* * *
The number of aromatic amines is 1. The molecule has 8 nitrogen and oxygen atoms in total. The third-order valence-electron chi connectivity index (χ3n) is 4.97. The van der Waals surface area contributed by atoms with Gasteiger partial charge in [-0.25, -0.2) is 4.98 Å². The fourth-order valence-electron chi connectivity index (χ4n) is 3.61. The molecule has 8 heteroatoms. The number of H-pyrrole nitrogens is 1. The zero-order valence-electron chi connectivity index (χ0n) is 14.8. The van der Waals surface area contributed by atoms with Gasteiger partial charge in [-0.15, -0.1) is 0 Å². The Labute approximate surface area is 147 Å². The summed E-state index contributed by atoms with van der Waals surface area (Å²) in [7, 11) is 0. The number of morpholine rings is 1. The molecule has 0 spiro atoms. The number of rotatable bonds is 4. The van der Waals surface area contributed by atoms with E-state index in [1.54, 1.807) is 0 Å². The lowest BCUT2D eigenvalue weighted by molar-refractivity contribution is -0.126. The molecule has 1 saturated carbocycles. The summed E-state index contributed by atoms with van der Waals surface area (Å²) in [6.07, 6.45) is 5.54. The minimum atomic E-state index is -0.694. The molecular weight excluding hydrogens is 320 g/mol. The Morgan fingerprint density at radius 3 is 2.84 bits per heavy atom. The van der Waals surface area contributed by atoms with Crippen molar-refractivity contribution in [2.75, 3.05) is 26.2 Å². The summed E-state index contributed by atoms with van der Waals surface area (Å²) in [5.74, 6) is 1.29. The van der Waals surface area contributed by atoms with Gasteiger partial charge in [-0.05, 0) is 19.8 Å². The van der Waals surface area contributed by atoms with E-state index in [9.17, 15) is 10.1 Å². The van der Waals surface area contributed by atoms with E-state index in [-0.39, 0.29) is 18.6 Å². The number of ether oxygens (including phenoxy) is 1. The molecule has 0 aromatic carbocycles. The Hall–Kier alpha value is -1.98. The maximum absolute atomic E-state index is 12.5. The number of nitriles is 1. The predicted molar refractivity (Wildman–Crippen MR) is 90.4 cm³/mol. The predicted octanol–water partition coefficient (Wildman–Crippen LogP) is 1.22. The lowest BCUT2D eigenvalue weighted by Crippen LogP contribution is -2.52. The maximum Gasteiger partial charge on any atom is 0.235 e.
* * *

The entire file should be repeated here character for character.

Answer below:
The number of aromatic amines is 1. The molecule has 8 nitrogen and oxygen atoms in total. The third-order valence-electron chi connectivity index (χ3n) is 4.97. The van der Waals surface area contributed by atoms with Gasteiger partial charge in [-0.25, -0.2) is 4.98 Å². The fourth-order valence-electron chi connectivity index (χ4n) is 3.61. The molecule has 8 heteroatoms. The number of H-pyrrole nitrogens is 1. The zero-order valence-electron chi connectivity index (χ0n) is 14.8. The van der Waals surface area contributed by atoms with Gasteiger partial charge in [-0.15, -0.1) is 0 Å². The Labute approximate surface area is 147 Å². The summed E-state index contributed by atoms with van der Waals surface area (Å²) in [7, 11) is 0. The number of morpholine rings is 1. The molecule has 0 spiro atoms. The number of rotatable bonds is 4. The van der Waals surface area contributed by atoms with E-state index in [1.54, 1.807) is 0 Å². The lowest BCUT2D eigenvalue weighted by molar-refractivity contribution is -0.126. The molecule has 1 saturated carbocycles. The summed E-state index contributed by atoms with van der Waals surface area (Å²) in [6.07, 6.45) is 5.54. The minimum atomic E-state index is -0.694. The molecular weight excluding hydrogens is 320 g/mol. The Morgan fingerprint density at radius 3 is 2.84 bits per heavy atom. The van der Waals surface area contributed by atoms with Crippen molar-refractivity contribution in [2.75, 3.05) is 26.2 Å². The summed E-state index contributed by atoms with van der Waals surface area (Å²) in [5.74, 6) is 1.29. The van der Waals surface area contributed by atoms with Gasteiger partial charge in [-0.05, 0) is 19.8 Å². The van der Waals surface area contributed by atoms with E-state index in [9.17, 15) is 10.1 Å². The van der Waals surface area contributed by atoms with E-state index in [-0.39, 0.29) is 18.6 Å². The number of ether oxygens (including phenoxy) is 1. The molecule has 0 aromatic carbocycles. The Hall–Kier alpha value is -1.98. The maximum absolute atomic E-state index is 12.5. The number of nitriles is 1. The predicted molar refractivity (Wildman–Crippen MR) is 90.4 cm³/mol. The predicted octanol–water partition coefficient (Wildman–Crippen LogP) is 1.22. The lowest BCUT2D eigenvalue weighted by Crippen LogP contribution is -2.52. The maximum Gasteiger partial charge on any atom is 0.235 e.